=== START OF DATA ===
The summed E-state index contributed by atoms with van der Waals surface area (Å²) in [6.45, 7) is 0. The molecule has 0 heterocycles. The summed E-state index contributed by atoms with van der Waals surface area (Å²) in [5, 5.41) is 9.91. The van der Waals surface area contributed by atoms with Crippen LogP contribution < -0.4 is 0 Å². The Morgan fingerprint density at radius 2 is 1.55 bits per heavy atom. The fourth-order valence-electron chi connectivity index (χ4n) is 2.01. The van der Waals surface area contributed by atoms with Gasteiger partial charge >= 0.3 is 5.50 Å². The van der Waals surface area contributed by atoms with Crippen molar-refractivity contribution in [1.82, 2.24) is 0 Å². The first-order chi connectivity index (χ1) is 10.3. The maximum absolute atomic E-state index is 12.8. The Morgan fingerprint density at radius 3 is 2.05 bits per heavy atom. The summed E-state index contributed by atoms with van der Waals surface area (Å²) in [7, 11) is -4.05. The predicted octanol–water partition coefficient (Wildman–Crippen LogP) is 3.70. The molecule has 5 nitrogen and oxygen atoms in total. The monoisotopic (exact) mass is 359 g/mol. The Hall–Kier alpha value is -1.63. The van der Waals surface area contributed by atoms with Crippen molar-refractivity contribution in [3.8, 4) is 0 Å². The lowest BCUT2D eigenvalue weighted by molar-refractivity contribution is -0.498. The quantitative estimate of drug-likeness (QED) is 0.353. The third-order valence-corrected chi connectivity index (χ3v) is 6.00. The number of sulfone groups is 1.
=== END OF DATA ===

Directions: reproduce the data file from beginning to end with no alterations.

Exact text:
The summed E-state index contributed by atoms with van der Waals surface area (Å²) in [6.45, 7) is 0. The molecule has 0 heterocycles. The summed E-state index contributed by atoms with van der Waals surface area (Å²) in [5, 5.41) is 9.91. The van der Waals surface area contributed by atoms with Crippen LogP contribution < -0.4 is 0 Å². The Morgan fingerprint density at radius 2 is 1.55 bits per heavy atom. The fourth-order valence-electron chi connectivity index (χ4n) is 2.01. The van der Waals surface area contributed by atoms with Gasteiger partial charge >= 0.3 is 5.50 Å². The van der Waals surface area contributed by atoms with Crippen molar-refractivity contribution in [1.82, 2.24) is 0 Å². The first-order chi connectivity index (χ1) is 10.3. The maximum absolute atomic E-state index is 12.8. The Morgan fingerprint density at radius 3 is 2.05 bits per heavy atom. The summed E-state index contributed by atoms with van der Waals surface area (Å²) in [7, 11) is -4.05. The predicted octanol–water partition coefficient (Wildman–Crippen LogP) is 3.70. The molecule has 5 nitrogen and oxygen atoms in total. The monoisotopic (exact) mass is 359 g/mol. The Hall–Kier alpha value is -1.63. The van der Waals surface area contributed by atoms with Crippen molar-refractivity contribution in [3.8, 4) is 0 Å². The lowest BCUT2D eigenvalue weighted by molar-refractivity contribution is -0.498. The quantitative estimate of drug-likeness (QED) is 0.353. The third-order valence-corrected chi connectivity index (χ3v) is 6.00. The number of sulfone groups is 1.